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©2017 by Health Professions Autism Network. Proudly created with Wix.com

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About

The Health Professions Autism Network is a multidisciplinary Community of Practice for core healthcare providers in all settings and across the lifespan, to facilitate networking, education, and advocacy on caring for autistic individuals and families. As all healthcare professionals will have opportunity in their career to care for individuals on the spectrum (or those with traits who may be undiagnosed), our target audience is those who do not specialize in autism care. Experts are certainly welcome to join us!

Participation in the community is voluntary, and open to all healthcare providers.  Visiting/joining our community gives you access to resources, forum conversations, and related blog posts.

 

The goal of the community is to improve access to quality healthcare to decrease health disparities in the autistic community.

Community charter: Version 1.0 3/1/17

We welcome:

  • Advanced Practice RNs

  • Physician Assistants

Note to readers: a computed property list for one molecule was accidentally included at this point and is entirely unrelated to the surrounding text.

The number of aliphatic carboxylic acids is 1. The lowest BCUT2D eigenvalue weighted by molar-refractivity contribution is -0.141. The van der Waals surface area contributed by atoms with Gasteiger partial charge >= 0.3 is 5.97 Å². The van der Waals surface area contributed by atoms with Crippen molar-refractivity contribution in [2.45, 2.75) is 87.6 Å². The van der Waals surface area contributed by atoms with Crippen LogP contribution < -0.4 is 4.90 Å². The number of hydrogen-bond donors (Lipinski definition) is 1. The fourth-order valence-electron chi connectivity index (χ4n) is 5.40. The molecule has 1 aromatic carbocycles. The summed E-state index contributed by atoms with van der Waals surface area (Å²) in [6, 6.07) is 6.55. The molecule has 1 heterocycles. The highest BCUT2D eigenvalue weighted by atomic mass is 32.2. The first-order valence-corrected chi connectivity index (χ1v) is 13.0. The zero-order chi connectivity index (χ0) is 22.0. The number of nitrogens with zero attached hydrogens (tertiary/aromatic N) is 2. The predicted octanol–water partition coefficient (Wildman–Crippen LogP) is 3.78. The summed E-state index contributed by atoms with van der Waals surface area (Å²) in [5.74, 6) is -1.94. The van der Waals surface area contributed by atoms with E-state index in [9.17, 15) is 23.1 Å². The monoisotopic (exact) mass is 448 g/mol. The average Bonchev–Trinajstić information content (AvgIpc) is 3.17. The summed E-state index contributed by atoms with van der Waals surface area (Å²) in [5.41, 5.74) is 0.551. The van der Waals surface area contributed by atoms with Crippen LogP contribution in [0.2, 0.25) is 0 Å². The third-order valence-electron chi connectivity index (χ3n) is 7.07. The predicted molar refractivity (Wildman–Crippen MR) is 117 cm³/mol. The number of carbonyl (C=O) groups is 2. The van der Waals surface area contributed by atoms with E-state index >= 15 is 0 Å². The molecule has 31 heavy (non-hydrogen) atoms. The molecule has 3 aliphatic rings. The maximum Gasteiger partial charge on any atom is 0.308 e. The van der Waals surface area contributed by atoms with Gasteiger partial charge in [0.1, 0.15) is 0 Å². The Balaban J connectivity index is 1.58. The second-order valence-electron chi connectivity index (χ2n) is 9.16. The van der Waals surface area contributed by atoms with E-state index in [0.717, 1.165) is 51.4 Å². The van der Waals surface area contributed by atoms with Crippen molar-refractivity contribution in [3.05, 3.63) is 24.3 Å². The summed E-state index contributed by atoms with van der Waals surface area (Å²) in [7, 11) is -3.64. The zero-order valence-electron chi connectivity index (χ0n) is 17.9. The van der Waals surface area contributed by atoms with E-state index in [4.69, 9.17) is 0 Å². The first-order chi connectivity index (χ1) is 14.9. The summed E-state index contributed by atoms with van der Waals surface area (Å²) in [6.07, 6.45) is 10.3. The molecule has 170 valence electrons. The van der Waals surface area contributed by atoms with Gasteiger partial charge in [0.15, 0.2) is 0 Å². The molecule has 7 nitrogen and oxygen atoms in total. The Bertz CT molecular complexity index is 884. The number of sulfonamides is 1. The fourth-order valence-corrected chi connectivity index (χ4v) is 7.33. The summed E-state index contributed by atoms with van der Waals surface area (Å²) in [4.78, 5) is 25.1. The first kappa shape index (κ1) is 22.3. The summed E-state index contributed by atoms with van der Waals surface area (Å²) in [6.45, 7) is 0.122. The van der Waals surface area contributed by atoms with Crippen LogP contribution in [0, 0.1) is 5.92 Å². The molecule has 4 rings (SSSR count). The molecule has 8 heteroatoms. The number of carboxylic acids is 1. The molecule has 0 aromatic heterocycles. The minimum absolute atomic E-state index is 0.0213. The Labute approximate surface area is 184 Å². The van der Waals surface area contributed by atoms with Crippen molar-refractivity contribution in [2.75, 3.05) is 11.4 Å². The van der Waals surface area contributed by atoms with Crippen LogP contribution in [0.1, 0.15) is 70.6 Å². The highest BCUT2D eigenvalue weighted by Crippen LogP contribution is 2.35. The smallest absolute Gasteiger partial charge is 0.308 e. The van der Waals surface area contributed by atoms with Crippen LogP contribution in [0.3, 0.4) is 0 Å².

• Registered Nurses

  • Licensed Practical Nurses

  • Nursing/Medical/ Home Health Assistants

  • Physicians

  • Dentists

  • Dental hygienists

  • Pharmacists

  • Paramedics/ Emergency Medical Technicians

  • Doulas

  • Students of all the health professions

  • and many others!

This community was initially established as a doctoral project through Minnesota State University, Mankato, School of Nursing, with the support of the Autism Society of Minnesota.  The project used the principles of Community Based Participatory Research and defense of the project is expected in late summer/early fall 2017.

Start up funding for this project was provided through the Becky Taylor Fellowship from the Glen Taylor Nursing Institute for Family and Society.

**NOTE: There is wide disagreement about whether "person with autism" or "autistic person" is the more preferred or respectful way to refer to someone on the autism spectrum. The Community Leader believes that with neurodiversity comes diversity of thought, and every autistic individual has the right to determine how s/he prefers to be called. Many, especially autistic adults, prefer identity-first language. Please respect this right and try to match the patient/family language whenever possible. Community leaders will use their own preferences, or the less controversial “person on the spectrum” language whenever possible.